Compounding all of this is my social environment. I was alone (and often lonely) before the pandemic started, but the problem goes deeper than being locked indoors. In college I was surrounded by students and professors all wrestling through texts together; participating in such a community means putting in the work, doing the reading and showing up with notes prepared. Without something along those lines, and with most people around me hardly reading anything at all, it’s yet another reason the effort no longer feels justified. The occasional attempts to talk to people about books have generally been disappointing. Even within activist circles I’ve found myself sadly disappointed in the attitudes on display. Capital is a hard read, and I certainly don’t expect everyone to read it, but it would’ve been nice if people had responded to my having read it with a question about it, rather than telling me that’s a bad place to start with Marx, and recommending a few of his pamphlets instead.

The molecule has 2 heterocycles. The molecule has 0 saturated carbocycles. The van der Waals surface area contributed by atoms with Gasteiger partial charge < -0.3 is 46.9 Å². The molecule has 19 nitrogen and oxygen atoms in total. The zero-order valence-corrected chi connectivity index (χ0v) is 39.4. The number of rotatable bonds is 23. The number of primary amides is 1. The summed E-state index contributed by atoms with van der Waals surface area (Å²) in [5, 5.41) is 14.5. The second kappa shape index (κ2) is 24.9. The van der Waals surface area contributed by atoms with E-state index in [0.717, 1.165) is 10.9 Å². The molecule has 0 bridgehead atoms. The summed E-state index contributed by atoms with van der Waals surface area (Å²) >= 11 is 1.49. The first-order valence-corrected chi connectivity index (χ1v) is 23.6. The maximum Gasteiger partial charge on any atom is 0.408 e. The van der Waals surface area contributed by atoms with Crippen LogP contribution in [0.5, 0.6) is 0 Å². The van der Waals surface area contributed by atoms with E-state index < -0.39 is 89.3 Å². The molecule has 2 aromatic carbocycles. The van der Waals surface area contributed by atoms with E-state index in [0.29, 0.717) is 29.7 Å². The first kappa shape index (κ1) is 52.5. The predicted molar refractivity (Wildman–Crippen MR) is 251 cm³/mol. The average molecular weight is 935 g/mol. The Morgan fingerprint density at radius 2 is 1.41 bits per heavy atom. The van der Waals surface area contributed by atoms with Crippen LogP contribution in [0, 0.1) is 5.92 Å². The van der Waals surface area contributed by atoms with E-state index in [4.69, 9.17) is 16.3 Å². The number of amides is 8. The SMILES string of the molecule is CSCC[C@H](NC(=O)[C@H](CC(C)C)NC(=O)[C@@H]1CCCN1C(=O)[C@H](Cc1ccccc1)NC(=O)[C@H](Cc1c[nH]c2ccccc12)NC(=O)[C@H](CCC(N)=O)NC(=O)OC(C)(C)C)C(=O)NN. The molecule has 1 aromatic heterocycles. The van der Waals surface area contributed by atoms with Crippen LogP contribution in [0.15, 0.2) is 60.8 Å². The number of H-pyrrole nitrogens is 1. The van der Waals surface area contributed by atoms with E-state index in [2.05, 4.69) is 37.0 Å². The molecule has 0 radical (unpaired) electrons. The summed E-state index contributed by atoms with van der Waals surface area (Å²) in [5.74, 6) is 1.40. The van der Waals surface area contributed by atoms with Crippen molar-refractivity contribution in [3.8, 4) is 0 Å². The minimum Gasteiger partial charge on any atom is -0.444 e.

All this is not to say it’s impossible to read rigorously outside of academia, but it’s becoming clear to me that my environment over the last few years has made it increasingly hard to justify putting much effort into big and difficult books. There is no consequence for skimming, and no reward for patience. Attempts to tackle something difficult are ignored or even discouraged. And so in all this, it makes sense to me that I might ease up a bit, only to eventually forget the hard-earned habits of my college days. Returning to my critical professor mentioned at the beginning, what’s sad is not that they were right, but that they pushed me towards a path where they would eventually become right. Shortly after that email, I struggled with a severe psychotic break which would demand a long road to recovery, more or less permanently cutting off my ability to try and change course, at least for the foreseeable future. I fear I’ve gone too far down this path to regain my old abilities, in the same way my old athletic prowess is probably never coming back. I’m stuck in an adulthood I didn’t and don’t want, alone and without an off-ramp in sight, to say nothing of a future worth anticipating. That one book or those essays I wrote were solid, but they’ll never be as good as the one I could have written, that one’s on an entirely different route.